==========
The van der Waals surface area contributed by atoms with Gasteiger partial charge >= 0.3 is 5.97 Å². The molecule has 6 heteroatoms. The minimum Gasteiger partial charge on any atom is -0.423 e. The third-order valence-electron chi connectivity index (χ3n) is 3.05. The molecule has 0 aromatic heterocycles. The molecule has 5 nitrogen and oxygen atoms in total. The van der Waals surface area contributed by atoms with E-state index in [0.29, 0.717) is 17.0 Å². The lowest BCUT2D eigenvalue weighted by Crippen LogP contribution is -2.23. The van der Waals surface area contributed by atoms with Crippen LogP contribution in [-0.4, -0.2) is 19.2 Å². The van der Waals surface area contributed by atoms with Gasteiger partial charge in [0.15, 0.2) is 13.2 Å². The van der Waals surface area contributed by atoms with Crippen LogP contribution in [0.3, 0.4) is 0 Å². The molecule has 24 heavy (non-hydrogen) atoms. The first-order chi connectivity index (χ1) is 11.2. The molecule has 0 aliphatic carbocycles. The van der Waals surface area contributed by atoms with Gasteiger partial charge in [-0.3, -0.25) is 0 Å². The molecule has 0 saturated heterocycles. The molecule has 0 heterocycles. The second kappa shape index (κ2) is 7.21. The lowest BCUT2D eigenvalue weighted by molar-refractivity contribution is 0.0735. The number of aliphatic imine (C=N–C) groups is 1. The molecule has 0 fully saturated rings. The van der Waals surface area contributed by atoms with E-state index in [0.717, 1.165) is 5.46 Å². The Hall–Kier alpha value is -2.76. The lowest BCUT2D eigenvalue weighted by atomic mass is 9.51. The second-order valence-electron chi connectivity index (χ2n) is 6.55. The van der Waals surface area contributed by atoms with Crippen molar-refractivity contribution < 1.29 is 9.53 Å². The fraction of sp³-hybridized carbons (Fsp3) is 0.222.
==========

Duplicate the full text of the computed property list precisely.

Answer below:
The van der Waals surface area contributed by atoms with Gasteiger partial charge >= 0.3 is 5.97 Å². The molecule has 6 heteroatoms. The minimum Gasteiger partial charge on any atom is -0.423 e. The third-order valence-electron chi connectivity index (χ3n) is 3.05. The molecule has 0 aromatic heterocycles. The molecule has 5 nitrogen and oxygen atoms in total. The van der Waals surface area contributed by atoms with E-state index in [0.29, 0.717) is 17.0 Å². The lowest BCUT2D eigenvalue weighted by Crippen LogP contribution is -2.23. The van der Waals surface area contributed by atoms with Crippen LogP contribution in [-0.4, -0.2) is 19.2 Å². The van der Waals surface area contributed by atoms with Gasteiger partial charge in [0.15, 0.2) is 13.2 Å². The van der Waals surface area contributed by atoms with Crippen LogP contribution in [0.3, 0.4) is 0 Å². The molecule has 24 heavy (non-hydrogen) atoms. The first-order chi connectivity index (χ1) is 11.2. The molecule has 0 aliphatic carbocycles. The van der Waals surface area contributed by atoms with Gasteiger partial charge in [-0.3, -0.25) is 0 Å². The molecule has 0 saturated heterocycles. The molecule has 0 heterocycles. The second kappa shape index (κ2) is 7.21. The lowest BCUT2D eigenvalue weighted by molar-refractivity contribution is 0.0735. The number of aliphatic imine (C=N–C) groups is 1. The molecule has 0 fully saturated rings. The van der Waals surface area contributed by atoms with E-state index in [0.717, 1.165) is 5.46 Å². The Hall–Kier alpha value is -2.76. The lowest BCUT2D eigenvalue weighted by atomic mass is 9.51. The second-order valence-electron chi connectivity index (χ2n) is 6.55. The van der Waals surface area contributed by atoms with Crippen molar-refractivity contribution < 1.29 is 9.53 Å². The fraction of sp³-hybridized carbons (Fsp3) is 0.222.